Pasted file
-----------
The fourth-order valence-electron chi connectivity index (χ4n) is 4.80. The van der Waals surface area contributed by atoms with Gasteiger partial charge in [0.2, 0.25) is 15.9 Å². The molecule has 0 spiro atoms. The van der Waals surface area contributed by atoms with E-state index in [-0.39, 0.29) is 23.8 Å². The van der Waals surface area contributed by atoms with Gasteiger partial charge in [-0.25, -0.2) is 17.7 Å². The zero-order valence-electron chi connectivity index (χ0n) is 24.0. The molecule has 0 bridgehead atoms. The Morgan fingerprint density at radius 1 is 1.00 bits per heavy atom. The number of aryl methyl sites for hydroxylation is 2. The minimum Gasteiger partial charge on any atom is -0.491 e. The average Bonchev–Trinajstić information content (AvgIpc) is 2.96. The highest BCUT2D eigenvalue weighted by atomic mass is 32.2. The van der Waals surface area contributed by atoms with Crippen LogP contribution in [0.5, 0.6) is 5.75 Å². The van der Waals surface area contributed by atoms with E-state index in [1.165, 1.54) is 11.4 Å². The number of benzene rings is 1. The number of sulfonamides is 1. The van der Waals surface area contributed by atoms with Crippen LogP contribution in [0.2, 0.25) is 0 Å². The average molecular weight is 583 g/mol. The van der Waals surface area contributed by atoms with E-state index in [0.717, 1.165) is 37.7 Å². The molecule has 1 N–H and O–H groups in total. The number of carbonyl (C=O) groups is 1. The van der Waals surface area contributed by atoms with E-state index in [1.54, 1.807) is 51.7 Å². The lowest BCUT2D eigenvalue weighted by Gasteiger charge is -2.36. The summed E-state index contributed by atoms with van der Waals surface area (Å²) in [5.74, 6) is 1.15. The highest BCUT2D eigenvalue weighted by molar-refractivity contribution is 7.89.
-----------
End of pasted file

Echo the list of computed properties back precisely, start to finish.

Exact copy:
The fourth-order valence-electron chi connectivity index (χ4n) is 4.80. The van der Waals surface area contributed by atoms with Gasteiger partial charge in [0.2, 0.25) is 15.9 Å². The molecule has 0 spiro atoms. The van der Waals surface area contributed by atoms with E-state index in [-0.39, 0.29) is 23.8 Å². The van der Waals surface area contributed by atoms with Gasteiger partial charge in [-0.25, -0.2) is 17.7 Å². The zero-order valence-electron chi connectivity index (χ0n) is 24.0. The molecule has 0 bridgehead atoms. The Morgan fingerprint density at radius 1 is 1.00 bits per heavy atom. The number of aryl methyl sites for hydroxylation is 2. The minimum Gasteiger partial charge on any atom is -0.491 e. The average Bonchev–Trinajstić information content (AvgIpc) is 2.96. The highest BCUT2D eigenvalue weighted by atomic mass is 32.2. The van der Waals surface area contributed by atoms with Crippen LogP contribution in [0.5, 0.6) is 5.75 Å². The van der Waals surface area contributed by atoms with E-state index in [1.165, 1.54) is 11.4 Å². The number of benzene rings is 1. The number of sulfonamides is 1. The van der Waals surface area contributed by atoms with Crippen LogP contribution in [0.2, 0.25) is 0 Å². The average molecular weight is 583 g/mol. The van der Waals surface area contributed by atoms with E-state index in [0.717, 1.165) is 37.7 Å². The molecule has 1 N–H and O–H groups in total. The number of carbonyl (C=O) groups is 1. The van der Waals surface area contributed by atoms with E-state index in [1.54, 1.807) is 51.7 Å². The lowest BCUT2D eigenvalue weighted by Gasteiger charge is -2.36. The summed E-state index contributed by atoms with van der Waals surface area (Å²) in [5.74, 6) is 1.15. The highest BCUT2D eigenvalue weighted by molar-refractivity contribution is 7.89.